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Revisiting the unaccountable Australian corporate landscape

The Financial Review did a good job at listing some of the best (the purchase Stanbroke station, Leucadia National buying into Fortescue) and worst (Telstra acquiring the Trading Post or MIM selling to Xstrata) deals of the past decade.

But while the AFR may have left off a few clangers (such as Centro spending $6.2 billion buying a US property business just before the GFC or the Singapore government spending $350 million buying ABC Learning Centres shares months before the company collapsed) — what is more interesting is seeing just how unaccountable the Australian corporate landscape is. Many of the leading directors who signed off on some of the decade’s worst deals still remarkably remain leading corporate figures.

Telstra’s purchase of the Trading Post

In March 2004, Ziggy Switkowski convinced the Telstra board to pay $636 million for the Trading Post — like many of Telstra’s corporate manoeuvres, the Trading Post buy would end in heartbreak, as the Telco failed to foresee the internet changing the face of classified advertisements. (Telstra’s 2004 annual report claimed that “this strategic acquisition is intended to create a strong presence in Australia’s fastest growing advertising market — local print and online advertising”.)

Not long after the acquisition, Switkowski was replaced by an even more unsuccessful CEO, in the form of smooth-talking Wyoming-born Sol Trujillo.

Donald McGauchie, the Telstra chairman at the time of the Trading Post purchase survived until May 2009, before eventually quitting after Telstra’s NBN fiasco and the disastrous Trujillo experiment. However, it appears that corporate Australia has a very short memory — in April last year, McGauchie was appointed as chairman of beef producer, Australian Agricultural Co and was also appointed chairman of struggling chemicals company Nufarm. McGauchie is a director of James Hardie and remains on the board of the Reserve Bank of Australia.

Another board member at the time of the Trading Post purchase was Catherine Livingstone, who was last year rewarded with the chairmanship of the embattled Telco. (“Aussie” Bob Mansfield, whose corporate career was mortally wounded after Allco’s purchase of Rubicon was also a member of the illustrious Telstra board at the time of the Trading Post acquisition).

MIM selling itself short to Xstrata

Shortly before the commodities boom, the board of MIM (other than its CEO Vince Gauci) thought it would be in shareholders’ interests to sell the company to Swiss-based Xstrata. The timing was, as they say, a tad off — MIM shareholders received $5 billion for a company that within a few years would be worth upwards of $10 billion. (Sensing shareholder anger, the MIM board proceeded with the merger by way of “scheme of arrangement”, which required only 75% of shareholders approve the scheme — as opposed to the 90% threshold for compulsory acquisition under a “takeover”).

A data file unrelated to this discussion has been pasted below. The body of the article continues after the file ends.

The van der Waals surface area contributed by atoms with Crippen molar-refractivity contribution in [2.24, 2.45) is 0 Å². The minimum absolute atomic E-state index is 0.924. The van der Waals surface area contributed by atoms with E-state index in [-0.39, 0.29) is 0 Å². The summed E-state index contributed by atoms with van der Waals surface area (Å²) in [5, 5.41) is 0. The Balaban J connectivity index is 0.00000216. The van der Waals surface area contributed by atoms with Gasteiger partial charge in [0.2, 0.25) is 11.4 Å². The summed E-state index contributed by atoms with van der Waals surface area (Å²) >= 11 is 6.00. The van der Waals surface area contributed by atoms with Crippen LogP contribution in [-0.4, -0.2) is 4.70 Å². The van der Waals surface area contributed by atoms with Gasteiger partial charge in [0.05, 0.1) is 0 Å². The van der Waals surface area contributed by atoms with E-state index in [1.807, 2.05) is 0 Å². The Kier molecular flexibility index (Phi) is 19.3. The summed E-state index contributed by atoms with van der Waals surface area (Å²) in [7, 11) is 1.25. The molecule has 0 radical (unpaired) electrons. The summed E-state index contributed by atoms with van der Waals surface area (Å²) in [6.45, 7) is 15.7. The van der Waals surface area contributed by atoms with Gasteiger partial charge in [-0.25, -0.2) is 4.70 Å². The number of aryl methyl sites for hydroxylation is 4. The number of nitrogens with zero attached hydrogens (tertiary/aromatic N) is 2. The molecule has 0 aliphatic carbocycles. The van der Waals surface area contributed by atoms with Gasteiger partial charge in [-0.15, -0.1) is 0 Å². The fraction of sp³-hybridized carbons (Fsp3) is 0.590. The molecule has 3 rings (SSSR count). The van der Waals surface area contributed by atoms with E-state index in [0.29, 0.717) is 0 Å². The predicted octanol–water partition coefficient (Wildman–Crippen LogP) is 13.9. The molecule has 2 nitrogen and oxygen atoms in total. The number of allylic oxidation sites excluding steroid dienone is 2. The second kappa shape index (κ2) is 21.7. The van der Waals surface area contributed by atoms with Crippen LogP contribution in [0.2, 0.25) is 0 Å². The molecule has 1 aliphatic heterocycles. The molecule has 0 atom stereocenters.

Amazingly, the chairman who oversaw the sale, Leo Tutt, remains very well ensconced in Australia’s director’s club. Tutt (who has been somewhat unfairly named “Jabba the Tutt” by some) has been chairman of building supplier Crane Group, which has been one of the poorer performers on the ASX in recent years. Tutt has also managed to retain a directorship of Queensland-based Suncorp Metway, which remains about 60% lower than its 2007 peak.

Tutt wasn’t the only director of MIM who managed to find other fertile corporate pastures. John Astbury after the MIM sale, and has also served on the blue-chip boards of IAG and AMP. was appointed as a director of Woolworths John Crabb continued his directorships at Bluescope Steel and Capral while Mike Eager joined the board of Oxiana, which almost collapsed after an ill-fated merger with Zinifex.

Coles Myer’s sale of Myer to TPG

After years of mismanagement, the Coles Myer board finally had enough of running the Myer department store and sold the business to TPG (and also the Myer family) for $1.5 billion. Within a few years, the private equity owners had made a profit of about $1.6 billion for their investors and made the Coles Myer board looked like prize fools for being unable to run the business and also unable to sell the business for the right price.

While Coles itself would soon be taken over by Wesfarmers, the directors of Coles who sold Myer would remain ensconced in boardrooms across Australia. Chairman Rick Allert, who told Coles shareholders that “selling Myer was a sensible decision for us” is still chairman of AXA Asia Pacific as well as being chairman of Tourism Australia, Aboriginal Foundation of South Australia Inc and Major Performing Arts Board of the Australia Council.

Other Coles directors who continue to grace Australian boardrooms include former McKinsey partner, Patty Akopiantz who joined Allert at AXA Asia Pacific and is a director of Wattyl and Energy Australia and Keith Barton, who remained on the boards of Amcor, Tower and Air Liquide well after the Myer disaster. The corporate world also appears to have forgotten that Belinda Hutchinson was a member of the esteemed Coles board, with Hutchinson going on to chair insurer QBE and even join the external advisory panel of the Australian Securities & Investments Commission.

If the Financial Review’s list of the decade’s worst deals is any guide, it appears that making bad business decisions on behalf of shareholders is no bar to being asked to make decisions for other shareholders.

*Adam Schwab is the author of Pigs at the Trough: Lessons from Australia’s Decade of Corporate Greed, available in bookshops and on-line at Booktopia

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